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Christine Leibbrand, Catherine Massey, J. Trent Alexander, Stewart Tolnay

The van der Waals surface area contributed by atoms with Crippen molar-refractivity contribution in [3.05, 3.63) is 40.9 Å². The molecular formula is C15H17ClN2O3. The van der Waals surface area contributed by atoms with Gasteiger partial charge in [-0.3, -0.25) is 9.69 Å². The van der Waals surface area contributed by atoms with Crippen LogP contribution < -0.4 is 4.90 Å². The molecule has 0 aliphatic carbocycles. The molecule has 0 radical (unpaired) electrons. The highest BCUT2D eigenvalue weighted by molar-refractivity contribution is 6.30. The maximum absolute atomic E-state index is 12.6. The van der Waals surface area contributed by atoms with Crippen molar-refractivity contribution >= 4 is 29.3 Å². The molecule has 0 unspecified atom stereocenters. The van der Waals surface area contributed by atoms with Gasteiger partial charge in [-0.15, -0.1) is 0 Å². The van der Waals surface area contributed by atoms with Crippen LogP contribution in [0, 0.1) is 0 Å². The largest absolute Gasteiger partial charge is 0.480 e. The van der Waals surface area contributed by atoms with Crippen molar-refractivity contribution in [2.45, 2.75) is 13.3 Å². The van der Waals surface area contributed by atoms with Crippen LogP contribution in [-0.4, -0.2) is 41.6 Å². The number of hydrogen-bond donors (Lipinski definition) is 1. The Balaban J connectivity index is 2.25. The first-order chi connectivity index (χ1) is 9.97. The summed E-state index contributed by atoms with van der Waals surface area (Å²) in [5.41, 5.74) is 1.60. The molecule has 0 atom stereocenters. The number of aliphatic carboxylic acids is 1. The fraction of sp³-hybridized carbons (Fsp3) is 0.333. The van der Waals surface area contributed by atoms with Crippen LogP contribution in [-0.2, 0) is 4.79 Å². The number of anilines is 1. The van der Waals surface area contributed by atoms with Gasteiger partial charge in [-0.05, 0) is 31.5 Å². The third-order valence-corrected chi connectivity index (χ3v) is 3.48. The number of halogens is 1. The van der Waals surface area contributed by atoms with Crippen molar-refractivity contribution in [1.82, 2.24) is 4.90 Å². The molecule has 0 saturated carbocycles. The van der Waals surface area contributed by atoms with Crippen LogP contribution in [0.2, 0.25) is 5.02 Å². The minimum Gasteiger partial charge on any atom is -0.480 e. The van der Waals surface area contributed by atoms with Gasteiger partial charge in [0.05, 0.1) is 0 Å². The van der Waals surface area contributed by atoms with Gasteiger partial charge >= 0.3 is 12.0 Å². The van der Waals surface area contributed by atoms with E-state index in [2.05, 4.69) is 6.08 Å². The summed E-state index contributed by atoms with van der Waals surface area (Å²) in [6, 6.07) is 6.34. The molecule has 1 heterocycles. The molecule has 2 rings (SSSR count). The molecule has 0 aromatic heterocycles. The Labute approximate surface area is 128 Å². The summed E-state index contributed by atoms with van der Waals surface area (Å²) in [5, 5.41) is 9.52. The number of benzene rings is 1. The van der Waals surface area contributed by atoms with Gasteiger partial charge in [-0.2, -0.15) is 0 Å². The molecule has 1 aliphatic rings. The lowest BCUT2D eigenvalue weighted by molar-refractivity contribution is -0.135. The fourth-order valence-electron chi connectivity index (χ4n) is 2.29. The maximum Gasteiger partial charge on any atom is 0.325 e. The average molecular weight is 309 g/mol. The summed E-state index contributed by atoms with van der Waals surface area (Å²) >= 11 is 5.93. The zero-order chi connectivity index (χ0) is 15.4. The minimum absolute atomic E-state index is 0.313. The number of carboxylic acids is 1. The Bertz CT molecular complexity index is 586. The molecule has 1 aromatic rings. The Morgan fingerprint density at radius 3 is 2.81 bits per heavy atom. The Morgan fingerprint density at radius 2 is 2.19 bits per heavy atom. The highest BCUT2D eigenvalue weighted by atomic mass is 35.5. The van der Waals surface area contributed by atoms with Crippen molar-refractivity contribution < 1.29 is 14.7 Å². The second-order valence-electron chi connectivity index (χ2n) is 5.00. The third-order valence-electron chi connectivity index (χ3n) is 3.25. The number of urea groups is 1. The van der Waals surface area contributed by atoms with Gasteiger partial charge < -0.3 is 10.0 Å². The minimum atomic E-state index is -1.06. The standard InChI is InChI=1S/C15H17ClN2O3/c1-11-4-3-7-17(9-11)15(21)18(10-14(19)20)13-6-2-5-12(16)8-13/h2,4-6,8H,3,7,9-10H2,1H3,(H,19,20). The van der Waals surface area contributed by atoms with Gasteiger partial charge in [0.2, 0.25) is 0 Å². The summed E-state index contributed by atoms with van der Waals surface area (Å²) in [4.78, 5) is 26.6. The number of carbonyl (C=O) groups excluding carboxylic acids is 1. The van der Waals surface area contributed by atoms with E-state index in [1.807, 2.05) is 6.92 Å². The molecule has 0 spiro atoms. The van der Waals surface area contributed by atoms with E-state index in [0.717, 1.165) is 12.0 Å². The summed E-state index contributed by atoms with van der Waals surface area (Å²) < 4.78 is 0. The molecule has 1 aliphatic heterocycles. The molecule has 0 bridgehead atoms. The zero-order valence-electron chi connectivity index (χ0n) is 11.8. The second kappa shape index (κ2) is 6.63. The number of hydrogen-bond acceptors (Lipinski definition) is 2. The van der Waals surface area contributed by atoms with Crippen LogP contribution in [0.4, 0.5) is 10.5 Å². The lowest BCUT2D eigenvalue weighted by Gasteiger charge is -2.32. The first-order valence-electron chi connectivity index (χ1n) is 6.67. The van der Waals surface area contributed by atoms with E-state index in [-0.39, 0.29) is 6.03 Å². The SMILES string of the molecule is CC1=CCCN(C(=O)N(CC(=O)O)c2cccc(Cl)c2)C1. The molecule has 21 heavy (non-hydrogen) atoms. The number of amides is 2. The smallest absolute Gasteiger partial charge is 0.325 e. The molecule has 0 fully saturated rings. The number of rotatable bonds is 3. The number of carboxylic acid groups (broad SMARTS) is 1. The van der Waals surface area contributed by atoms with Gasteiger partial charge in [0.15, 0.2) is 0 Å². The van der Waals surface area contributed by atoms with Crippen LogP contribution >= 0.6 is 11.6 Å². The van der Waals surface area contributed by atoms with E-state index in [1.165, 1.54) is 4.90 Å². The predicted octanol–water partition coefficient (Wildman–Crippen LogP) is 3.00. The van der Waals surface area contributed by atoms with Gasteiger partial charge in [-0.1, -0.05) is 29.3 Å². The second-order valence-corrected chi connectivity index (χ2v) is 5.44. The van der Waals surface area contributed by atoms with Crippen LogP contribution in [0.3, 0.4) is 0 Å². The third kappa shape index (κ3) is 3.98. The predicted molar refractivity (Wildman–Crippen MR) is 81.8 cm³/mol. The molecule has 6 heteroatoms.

Between 1915 and 1970, millions of black and white southerners migrated north in search of better lives for themselves and their children. Using novel, longitudinally linked 1940 and 2000 census data, we investigate whether this mass migration corresponded to improved neighborhood attainment outcomes for the black and white children of Great Migration migrants in their adulthood. We find that black and white second-generation migrants tend to live in more socioeconomically advantaged and whiter neighborhoods than southern stayers, although these advantages are partially explained by the characteristics of second-generation migrants and their parents. Moreover, black second-generation migrants in the North are more successful at converting higher socioeconomic status into improved neighborhood outcomes relative to those who stayed in the South. Our findings provide powerful evidence that leaving the South resulted in residential advantages for the children of Great Migration participants.

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